[I've blurred the faces of non-performers in the photos slightly]

This little princess found the living statues very intriguing.

A little Knights Templar boy acting as a scale marker
Their clothing and skin was covered in a kind of clay -which must have made moving difficult- although it definitely added to the impression of statues coming to life.

The programme for the fair called them Living Gargoyles,which seems quite appropriate.

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Wednesday, October 03, 2007


The Nice tramway project has been a massive disruption to the centre of Nice for a couple of years. However, the trams are at last running -though its only for practice at the moment.

The tramway is supposed to be officially starting in about 6 weeks time so I hope the finishing touches can be done on schedule.

Seeing the new gleaming trams gliding on the rails is quite exciting -at the moment people stand and watch as the trams go by. I suppose there was probably a similar reaction when the the previous tramway was built at the end of the 19th century.

Unfortunately , this old tramway stopped around 1950 due to the expanding bus network - I suppose Nice has now gone full circle in terms of public transport.

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Sunday, September 30, 2007

Photo Friday - comfort

Last week was very stormy and the wheel of the seasons has definitely turned to autumn. The leaves are turning yellow and brown and soon they will be whisked away by the winds.

There is a chilly dampness in the early morning or evening air, even though the middle of the day can still be warm and sunny.

I think that thick, dark, hot chocolate is the perfect comfort drink when the wind is howling and the rain crashing down.

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Thursday, September 20, 2007


Dragonflies have very ancient origins and fossils have been found of dragonflies which are up to 300million years old-long before the dinosaurs appeared on the earth.
The ancient dragonflies were huge, with wingspans of up to 30 inches [75cm]

The dragonflies in these photos are very small by comparison - the wingspan is only about 2inches [around 6cm]

They are darter dragonflies [meadowhawks in the US] -Sympetrum species but I'm not sure exactly what kind they are.

Close up , dragonflies look very mechanical with the intricate arrangements of wings and giant eyes.

The wings can look like leaded glass if the sun catches them at the right angle. The dragonfly motif was common in Art Nouveau especially in jewelery and stained glass work.

This is a close view of the legs, showing the bristles and hooked, grasping feet. When dragonflies are hunting, they use the hooks and bristled legs as a trap to snare flying insects.
They can catch insects as large as butterflies and they are beneficial to humans because they eat a lot of harmful insects.

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Sunday, September 16, 2007

PhotoFriday - Fantasy

A few weeks ago we went to the Cagnes sur mer Mediaeval fair.
In this case, the street performers were definitely more Mordor than Mediaeval.

I'm not sure if they were definitely meant to be Orcs as I couldn't find the company name on the programme-but they looked authentic enough for the audience.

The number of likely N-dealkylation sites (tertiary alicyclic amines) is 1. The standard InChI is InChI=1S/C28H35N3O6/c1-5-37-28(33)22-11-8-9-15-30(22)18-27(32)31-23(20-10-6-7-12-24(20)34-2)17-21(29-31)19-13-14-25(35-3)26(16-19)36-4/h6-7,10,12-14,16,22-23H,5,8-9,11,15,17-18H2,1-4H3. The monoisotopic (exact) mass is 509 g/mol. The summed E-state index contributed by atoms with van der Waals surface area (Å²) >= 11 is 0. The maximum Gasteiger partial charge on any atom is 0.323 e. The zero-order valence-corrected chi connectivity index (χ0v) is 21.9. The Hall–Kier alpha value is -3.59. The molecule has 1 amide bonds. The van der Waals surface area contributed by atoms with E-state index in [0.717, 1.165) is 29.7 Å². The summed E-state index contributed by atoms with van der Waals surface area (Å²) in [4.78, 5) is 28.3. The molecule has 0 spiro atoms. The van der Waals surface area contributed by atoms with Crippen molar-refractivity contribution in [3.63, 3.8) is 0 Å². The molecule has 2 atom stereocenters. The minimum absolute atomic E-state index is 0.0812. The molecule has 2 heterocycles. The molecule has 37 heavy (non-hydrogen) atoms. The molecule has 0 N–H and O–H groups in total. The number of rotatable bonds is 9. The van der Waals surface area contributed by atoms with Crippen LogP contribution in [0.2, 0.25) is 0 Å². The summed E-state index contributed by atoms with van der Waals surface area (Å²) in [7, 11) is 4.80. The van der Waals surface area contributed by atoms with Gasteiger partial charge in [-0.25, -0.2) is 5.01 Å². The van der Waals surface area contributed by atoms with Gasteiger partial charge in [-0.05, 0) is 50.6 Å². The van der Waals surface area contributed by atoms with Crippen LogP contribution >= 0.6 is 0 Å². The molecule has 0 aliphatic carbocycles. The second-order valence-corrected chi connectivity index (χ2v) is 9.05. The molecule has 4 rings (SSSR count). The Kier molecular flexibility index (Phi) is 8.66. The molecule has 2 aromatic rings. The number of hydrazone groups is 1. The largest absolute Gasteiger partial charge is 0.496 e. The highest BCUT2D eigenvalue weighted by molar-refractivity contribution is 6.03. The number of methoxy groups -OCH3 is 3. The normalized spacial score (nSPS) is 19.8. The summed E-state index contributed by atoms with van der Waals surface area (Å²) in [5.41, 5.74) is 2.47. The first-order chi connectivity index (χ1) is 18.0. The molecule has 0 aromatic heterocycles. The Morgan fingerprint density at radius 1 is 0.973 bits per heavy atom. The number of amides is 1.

This orc was demonstrating his prowess with his strange curvy blades.

The costuming and choreography was really good-although it must have been very tiring to wear all the layers of prosthetic makeup, costumes and amour on such a hot day.

One of the Orcs put his hand on my shoulder when i was busy talking to my kids and looking in the wrong direction - I nearly leapt of of my skin when I turned to see his creepy Orc face close to my ear.

It happened too fast for my husband to photograph , though I think the look on my face would have been priceless.
They were good fun and stayed in character; wandering through the streets staging axe fights, fire eating and acrobatics.

The photo below was taken during the axe fighting. I liked the firey shields and the axes landed with impressive thumps.

One thing that always amazes me at event like this, is how often parents in the audience seem to have no appreciation of danger.
It seems to escape them that the fighters are using real axes and fire etc so allowing toddlers to wander towards the actors or lifting them up to see the action better and into the path of an axe could result in a trip to hospital or worse.

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Saturday, August 18, 2007

Photo Friday - Old

Blogger has been playing up, so a post I'd been working on for a couple of days has disappeared into the aether and I've been having trouble posting images which is annoying.

The Photo Friday topic this week is 'Old.' I have a lot of photographs that could fit the topic as I've been traveling around visiting a lot of mediaeval and Roman era places recently, but I decided that the mascot from an old Rolls Royce car would fit nicely.

The Rolls Royce mascot is called the 'Spirit of Ecstasy' It has a variety of nicknames including the Angel, Silver Lady, Flying Lady and even 'Nellie in her Nightie' after Eleanor Velasco Thornton who posed for the sculpture.

I'd originally been under the impression that the mascot was based on the dancer Isadora Duncan. Isadora Duncan died in Nice on the Promenade des Anglais outside the Negresco Hotel when her voluminous scarf became tangled in the wheels of a sports car, so I suppose I thought this was a weird irony.
The Spirit of Ecstasy sculptures have been supplied with Rolls Royce cars since 1911. They aren't made of silver [they were silver plated in the early versions] and apparently each piece is unique due to the casting method used.